Orhan Kemal’s prison memoir, In Jail with Nazim Hikmet, provides us with a valuable insight into the development of Orhan as a writer, as well as the political and social context in which the two men lived. Translated and introduced by Bengisu Rona, Reader in Turkish at the School of Oriental and African Studies, this book is a quick and rewarding read. One need not be familiar with Turkish literature to appreciate Orhan’s story. In addition to the text itself—written chronologically—Rona provides us with a lengthy introduction to the lives and works of Orhan Kemal and Nazim Hikmet, who met as political prisoners of the increasingly harsh Atatürkian state. At the end of the book we have Orhan’s “Prison Notes,” from which Orhan constructs his memoir, and “Letters from Nazim Hikmet to Orhan Kemal,” through which we can witness further the deep bond between the two men.

It is through this close and inspiring friendship, which develops during their three years together in Bursa prison, that we are introduced to the lives and characters that, in a very real yet gradual way, played a role in the building of Atatürk’s modern Turkish republic. At the time of their meeting, Nazim, a well-known communist, was serving a 27-year sentence for allegedly instigating mutiny in the navy. It was in prison that he gathered much of his material from which to write his poetry. Like Nazim, Orhan was also convicted of inciting mutiny, in addition to allegedly producing propaganda on behalf of a foreign state (Russia), for which he served five years.

The severity of their sentences and others like them can be attributed to the state's fear of a communist threat coming from Russia, which had begun to develop during the inter- and post-war periods. Lacking in political and military support after the fall of the Ottoman Empire, the nationalist leadership in Ankara looked to Russia, allying itself with the Bolsheviks. However, as is characteristic of expedient relationships, when Soviet assistance became less dire, the voices supporting a communist takeover within the country became more problematic. Political assassinations, and massacres in some cases, became the norm, and it was this policy that saw the imprisonment of Nazim Hikmet and Orhan Kemal.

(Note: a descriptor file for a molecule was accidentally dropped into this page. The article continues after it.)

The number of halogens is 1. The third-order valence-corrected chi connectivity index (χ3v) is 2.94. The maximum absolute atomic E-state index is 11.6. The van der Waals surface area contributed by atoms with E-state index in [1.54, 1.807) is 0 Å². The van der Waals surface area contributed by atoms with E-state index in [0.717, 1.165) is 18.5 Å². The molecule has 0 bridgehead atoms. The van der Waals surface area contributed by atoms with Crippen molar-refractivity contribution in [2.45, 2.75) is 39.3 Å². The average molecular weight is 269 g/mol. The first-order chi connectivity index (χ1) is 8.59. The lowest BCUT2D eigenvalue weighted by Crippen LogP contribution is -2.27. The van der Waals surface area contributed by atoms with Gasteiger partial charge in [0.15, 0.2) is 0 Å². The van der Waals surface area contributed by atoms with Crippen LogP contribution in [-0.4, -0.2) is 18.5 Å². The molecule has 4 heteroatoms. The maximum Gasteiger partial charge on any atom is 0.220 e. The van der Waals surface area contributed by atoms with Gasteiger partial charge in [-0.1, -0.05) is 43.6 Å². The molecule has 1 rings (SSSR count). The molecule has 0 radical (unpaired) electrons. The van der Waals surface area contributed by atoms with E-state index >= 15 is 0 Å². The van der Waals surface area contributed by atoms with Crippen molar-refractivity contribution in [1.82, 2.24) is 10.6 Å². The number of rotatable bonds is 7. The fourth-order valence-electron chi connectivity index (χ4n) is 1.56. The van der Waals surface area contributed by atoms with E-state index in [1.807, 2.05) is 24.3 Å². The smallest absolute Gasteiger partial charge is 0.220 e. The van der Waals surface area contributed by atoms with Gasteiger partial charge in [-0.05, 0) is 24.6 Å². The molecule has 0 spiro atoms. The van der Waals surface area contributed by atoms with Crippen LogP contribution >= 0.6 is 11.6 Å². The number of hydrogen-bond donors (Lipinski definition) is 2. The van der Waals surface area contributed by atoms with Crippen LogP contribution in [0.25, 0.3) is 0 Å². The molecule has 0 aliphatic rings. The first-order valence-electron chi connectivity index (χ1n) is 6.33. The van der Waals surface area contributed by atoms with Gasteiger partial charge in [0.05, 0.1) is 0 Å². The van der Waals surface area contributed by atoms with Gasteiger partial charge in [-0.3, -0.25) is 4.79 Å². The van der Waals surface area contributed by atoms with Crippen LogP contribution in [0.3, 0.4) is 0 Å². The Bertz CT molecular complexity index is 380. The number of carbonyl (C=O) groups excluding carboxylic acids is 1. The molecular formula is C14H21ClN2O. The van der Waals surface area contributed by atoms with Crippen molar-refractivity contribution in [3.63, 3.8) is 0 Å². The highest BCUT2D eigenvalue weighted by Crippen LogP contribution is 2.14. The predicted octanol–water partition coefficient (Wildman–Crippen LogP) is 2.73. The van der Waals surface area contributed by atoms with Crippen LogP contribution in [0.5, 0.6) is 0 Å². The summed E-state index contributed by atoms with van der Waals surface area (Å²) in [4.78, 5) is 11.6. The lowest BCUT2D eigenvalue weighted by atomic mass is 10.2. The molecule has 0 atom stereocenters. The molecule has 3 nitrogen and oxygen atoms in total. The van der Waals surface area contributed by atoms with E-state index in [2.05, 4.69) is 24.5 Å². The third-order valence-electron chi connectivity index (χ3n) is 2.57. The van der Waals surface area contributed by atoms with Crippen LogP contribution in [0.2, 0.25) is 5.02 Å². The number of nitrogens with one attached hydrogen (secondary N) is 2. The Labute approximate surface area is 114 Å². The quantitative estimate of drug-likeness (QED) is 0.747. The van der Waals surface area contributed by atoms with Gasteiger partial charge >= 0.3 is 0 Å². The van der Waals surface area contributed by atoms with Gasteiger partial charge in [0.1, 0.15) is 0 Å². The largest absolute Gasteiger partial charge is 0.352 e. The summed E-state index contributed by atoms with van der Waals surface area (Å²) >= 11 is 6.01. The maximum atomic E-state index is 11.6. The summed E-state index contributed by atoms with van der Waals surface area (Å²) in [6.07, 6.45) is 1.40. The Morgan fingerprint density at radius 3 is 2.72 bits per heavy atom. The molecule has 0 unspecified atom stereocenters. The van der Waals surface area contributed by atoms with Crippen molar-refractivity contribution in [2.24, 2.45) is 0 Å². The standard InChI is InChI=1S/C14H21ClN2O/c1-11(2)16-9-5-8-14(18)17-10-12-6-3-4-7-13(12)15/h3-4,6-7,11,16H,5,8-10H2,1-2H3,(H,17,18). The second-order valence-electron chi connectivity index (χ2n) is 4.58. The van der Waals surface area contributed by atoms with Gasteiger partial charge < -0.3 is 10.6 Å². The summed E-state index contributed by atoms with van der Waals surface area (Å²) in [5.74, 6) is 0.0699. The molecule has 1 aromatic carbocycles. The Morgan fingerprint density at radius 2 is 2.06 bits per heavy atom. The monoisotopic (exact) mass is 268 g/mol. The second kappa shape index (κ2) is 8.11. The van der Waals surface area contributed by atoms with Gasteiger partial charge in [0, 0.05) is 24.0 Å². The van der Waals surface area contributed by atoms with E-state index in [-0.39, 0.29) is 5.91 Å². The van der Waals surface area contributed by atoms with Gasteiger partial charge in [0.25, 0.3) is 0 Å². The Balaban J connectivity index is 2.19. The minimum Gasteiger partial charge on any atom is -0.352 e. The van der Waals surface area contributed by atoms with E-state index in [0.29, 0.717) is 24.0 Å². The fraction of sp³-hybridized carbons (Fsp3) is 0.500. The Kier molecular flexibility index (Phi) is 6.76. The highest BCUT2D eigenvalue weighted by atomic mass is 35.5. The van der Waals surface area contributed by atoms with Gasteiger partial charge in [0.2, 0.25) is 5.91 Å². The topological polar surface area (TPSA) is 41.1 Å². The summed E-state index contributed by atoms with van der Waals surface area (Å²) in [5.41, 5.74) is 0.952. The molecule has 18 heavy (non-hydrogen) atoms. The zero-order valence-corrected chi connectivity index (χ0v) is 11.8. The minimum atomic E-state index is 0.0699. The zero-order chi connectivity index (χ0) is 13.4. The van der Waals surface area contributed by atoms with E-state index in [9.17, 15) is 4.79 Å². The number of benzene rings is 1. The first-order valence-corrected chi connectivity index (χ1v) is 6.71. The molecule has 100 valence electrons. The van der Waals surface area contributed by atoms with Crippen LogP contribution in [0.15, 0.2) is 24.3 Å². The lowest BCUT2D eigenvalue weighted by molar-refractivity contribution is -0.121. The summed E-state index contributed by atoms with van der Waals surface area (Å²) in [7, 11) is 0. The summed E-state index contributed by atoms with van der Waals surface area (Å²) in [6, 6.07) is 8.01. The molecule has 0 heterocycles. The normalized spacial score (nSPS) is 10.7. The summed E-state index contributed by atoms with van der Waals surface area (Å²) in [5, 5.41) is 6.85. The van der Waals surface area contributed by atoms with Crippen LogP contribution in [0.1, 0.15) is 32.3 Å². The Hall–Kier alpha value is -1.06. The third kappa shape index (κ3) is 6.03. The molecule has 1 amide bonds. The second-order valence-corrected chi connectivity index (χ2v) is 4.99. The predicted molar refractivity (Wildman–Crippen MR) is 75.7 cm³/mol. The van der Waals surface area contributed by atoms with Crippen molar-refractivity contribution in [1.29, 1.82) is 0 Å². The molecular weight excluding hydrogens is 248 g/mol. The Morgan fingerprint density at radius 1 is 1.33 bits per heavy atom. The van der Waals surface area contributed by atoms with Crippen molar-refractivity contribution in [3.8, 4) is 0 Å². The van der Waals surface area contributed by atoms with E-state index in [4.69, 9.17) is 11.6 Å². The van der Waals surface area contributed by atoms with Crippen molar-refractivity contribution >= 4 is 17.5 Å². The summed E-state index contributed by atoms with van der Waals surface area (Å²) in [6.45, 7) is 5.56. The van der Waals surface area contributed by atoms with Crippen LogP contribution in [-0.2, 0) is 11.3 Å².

Among the many accomplishments of this book is its ability to sell itself: Read it and you will want to read more. Nazim and Orhan were not just outstanding writers, they were outstanding people, who played an important part in the birthing of their nation. The insight into the lives of these two writers through Orhan’s own words is priceless. Full of love and friendship, courage and perseverance, the principles by which these men lived are noteworthy in both a personal and historical context.

As the first writer to introduce the emergence of industrialization into Turkish literature, Orhan’s characters endured starvation, death and misery, however he always remained loyal to Nazim’s assertion that “… a writer who offers no hope has no right to be a writer.” And for that, Orhan always offers us hope.